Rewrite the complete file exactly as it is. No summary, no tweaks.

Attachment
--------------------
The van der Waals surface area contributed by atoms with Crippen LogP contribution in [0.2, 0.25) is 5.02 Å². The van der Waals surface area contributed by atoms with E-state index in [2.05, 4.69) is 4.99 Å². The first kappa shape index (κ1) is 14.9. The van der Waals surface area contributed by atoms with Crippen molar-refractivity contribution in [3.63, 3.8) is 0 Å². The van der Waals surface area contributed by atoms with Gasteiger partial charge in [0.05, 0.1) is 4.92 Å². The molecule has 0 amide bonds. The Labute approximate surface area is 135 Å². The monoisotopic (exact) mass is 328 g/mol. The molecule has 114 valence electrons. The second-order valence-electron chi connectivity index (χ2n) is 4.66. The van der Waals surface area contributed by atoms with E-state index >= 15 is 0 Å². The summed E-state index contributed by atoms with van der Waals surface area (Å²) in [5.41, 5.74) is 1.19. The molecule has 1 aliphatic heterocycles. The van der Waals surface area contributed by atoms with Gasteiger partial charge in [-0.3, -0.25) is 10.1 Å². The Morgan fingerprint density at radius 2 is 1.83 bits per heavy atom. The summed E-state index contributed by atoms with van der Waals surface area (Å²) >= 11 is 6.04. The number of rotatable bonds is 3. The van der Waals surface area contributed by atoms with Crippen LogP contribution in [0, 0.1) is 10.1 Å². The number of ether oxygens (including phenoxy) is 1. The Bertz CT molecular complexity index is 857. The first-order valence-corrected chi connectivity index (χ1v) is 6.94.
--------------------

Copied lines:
The van der Waals surface area contributed by atoms with Crippen LogP contribution in [0.2, 0.25) is 5.02 Å². The van der Waals surface area contributed by atoms with E-state index in [2.05, 4.69) is 4.99 Å². The first kappa shape index (κ1) is 14.9. The van der Waals surface area contributed by atoms with Crippen molar-refractivity contribution in [3.63, 3.8) is 0 Å². The van der Waals surface area contributed by atoms with Gasteiger partial charge in [0.05, 0.1) is 4.92 Å². The molecule has 0 amide bonds. The Labute approximate surface area is 135 Å². The monoisotopic (exact) mass is 328 g/mol. The molecule has 114 valence electrons. The second-order valence-electron chi connectivity index (χ2n) is 4.66. The van der Waals surface area contributed by atoms with E-state index >= 15 is 0 Å². The summed E-state index contributed by atoms with van der Waals surface area (Å²) in [5.41, 5.74) is 1.19. The molecule has 1 aliphatic heterocycles. The van der Waals surface area contributed by atoms with Gasteiger partial charge in [-0.3, -0.25) is 10.1 Å². The Morgan fingerprint density at radius 2 is 1.83 bits per heavy atom. The summed E-state index contributed by atoms with van der Waals surface area (Å²) >= 11 is 6.04. The number of rotatable bonds is 3. The van der Waals surface area contributed by atoms with Crippen LogP contribution in [0, 0.1) is 10.1 Å². The number of ether oxygens (including phenoxy) is 1. The Bertz CT molecular complexity index is 857. The first-order valence-corrected chi connectivity index (χ1v) is 6.94.